Legal expert weighs in on Fargo officer-involved shooting, what’s next in investigation
FARGO, N.D. (Valley News Live) - Experts are weighing in on last week’s officer-involved shooting in south Fargo that left one man dead.
11-year Fargo Police veteran Adam O’Brien remains on administrative leave as investigators from the North Dakota Bureau of Criminal Investigation continue to pour over the details of what lead up to his fatal shot of 28-year-old Shane Netterville.
Neterville and two other men were slumped over in a van inside of a garage last Friday, and court documents say when cops responded to the scene Neterville ‘began to flee directly towards officers’ and shortly after, O’Brien fired his weapon.
Attorney Mike Geiermann says when it comes to investigating an officer-involved shooting, officials go through a two-step process. He says the first step is whether it was reasonable or not for the officer to believe that he had to use deadly force.
“What was going on? Did they believe they were in danger? Did they believe someone else was in danger?” Geiermann said.
Geiermann has been an attorney for the last 38 years, based in Bismarck, and has been representing officers involved in situations like July 8′s for more than two decades. He doesn’t have any affiliation with this case and doesn’t know all of the facts of the incident, but he’s more than familiar with the process of these kinds of investigations and what will be going on behind the scenes in the coming days and weeks while the public and Netterville’s family wait for answers.
Geiermann says investigators will consider all of the evidence when making a determination on the officer’s decision, including looking at body and dash cam footage, witness statements, other officer statements, forensics and toxicology reports.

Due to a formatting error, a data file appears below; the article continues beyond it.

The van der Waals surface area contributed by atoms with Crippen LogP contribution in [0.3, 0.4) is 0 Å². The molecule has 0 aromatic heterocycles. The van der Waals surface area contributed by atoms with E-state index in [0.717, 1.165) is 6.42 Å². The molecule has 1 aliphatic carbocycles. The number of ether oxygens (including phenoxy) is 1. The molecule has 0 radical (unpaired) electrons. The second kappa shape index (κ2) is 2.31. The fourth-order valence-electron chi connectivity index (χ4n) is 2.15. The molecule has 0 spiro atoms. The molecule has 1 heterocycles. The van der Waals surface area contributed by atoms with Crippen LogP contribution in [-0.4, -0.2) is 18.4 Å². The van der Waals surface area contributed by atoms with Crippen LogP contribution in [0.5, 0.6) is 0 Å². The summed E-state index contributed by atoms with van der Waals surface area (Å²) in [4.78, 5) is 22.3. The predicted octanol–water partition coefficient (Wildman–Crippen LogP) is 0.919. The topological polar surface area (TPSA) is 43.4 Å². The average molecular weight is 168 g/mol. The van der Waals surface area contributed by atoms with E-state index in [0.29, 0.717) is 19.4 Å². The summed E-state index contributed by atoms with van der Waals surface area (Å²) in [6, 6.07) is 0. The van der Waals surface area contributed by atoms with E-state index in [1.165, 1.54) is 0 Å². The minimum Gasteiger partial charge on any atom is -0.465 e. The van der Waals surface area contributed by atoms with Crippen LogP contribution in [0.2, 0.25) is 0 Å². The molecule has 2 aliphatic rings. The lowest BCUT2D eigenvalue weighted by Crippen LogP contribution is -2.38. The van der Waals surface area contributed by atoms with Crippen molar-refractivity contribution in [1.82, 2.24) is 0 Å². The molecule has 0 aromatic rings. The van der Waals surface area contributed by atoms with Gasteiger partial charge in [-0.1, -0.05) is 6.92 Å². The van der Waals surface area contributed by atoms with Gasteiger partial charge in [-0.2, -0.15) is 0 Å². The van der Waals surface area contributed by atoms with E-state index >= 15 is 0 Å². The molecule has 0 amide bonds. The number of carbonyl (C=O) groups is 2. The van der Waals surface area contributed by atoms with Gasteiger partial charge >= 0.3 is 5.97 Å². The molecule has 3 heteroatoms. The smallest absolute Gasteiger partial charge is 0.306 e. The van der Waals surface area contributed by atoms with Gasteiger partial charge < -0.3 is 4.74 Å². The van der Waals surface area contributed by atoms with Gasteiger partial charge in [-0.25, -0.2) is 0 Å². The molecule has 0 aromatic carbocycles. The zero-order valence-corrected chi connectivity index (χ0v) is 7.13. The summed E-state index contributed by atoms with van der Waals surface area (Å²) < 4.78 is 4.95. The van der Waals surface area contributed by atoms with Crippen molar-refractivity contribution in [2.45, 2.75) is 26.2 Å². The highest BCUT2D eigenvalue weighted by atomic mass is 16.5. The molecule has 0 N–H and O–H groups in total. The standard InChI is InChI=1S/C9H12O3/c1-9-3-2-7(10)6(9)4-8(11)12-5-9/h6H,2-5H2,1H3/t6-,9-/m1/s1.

“But more importantly than that, the person law enforcement really wants to talk to is the officer involved because they want to know exactly what was going through the mind of the officer when they were involved in that shooting,” he said.
Geiermann says in this case, Netterville’s intent when he tried to drive out of the garage will also be a key component in the case as the main question investigators will have to answer is: Was Netterville fleeing, or trying to run over O’Brien and his partners?
“A vehicle can certainly be considered as a weapon. You can kill someone with a car,” Geiermann said. “Also look at it from the officer’s perspective: Did he really believe that that car was targeted at him and he had no other choice but to fire?”
Geiermann says this case is not cut and dry and could take some time, which Netterville’s family says they feel like is their unfortunate reality. They say they’re worried answers won’t come for weeks.
“I just want to get to the bottom and know what happened so me and my whole family can have peace of mind and ease,” Netterville’s oldest brother, Gary said.
Geiermann says the BVI usually tries to wrap up investigations like this within 30 days, and will then pass it’s findings to the Cass County State’s Attorney’s Office who will also review the case file and determine if criminal charges are warranted without a reasonable doubt.
Geiermann says the longest he’s ever waited for a determination to be made in a case like this is four months. He also says in his more than 20 years representing cops, he’s never had a case where an officer was found unjustified in their use of force.
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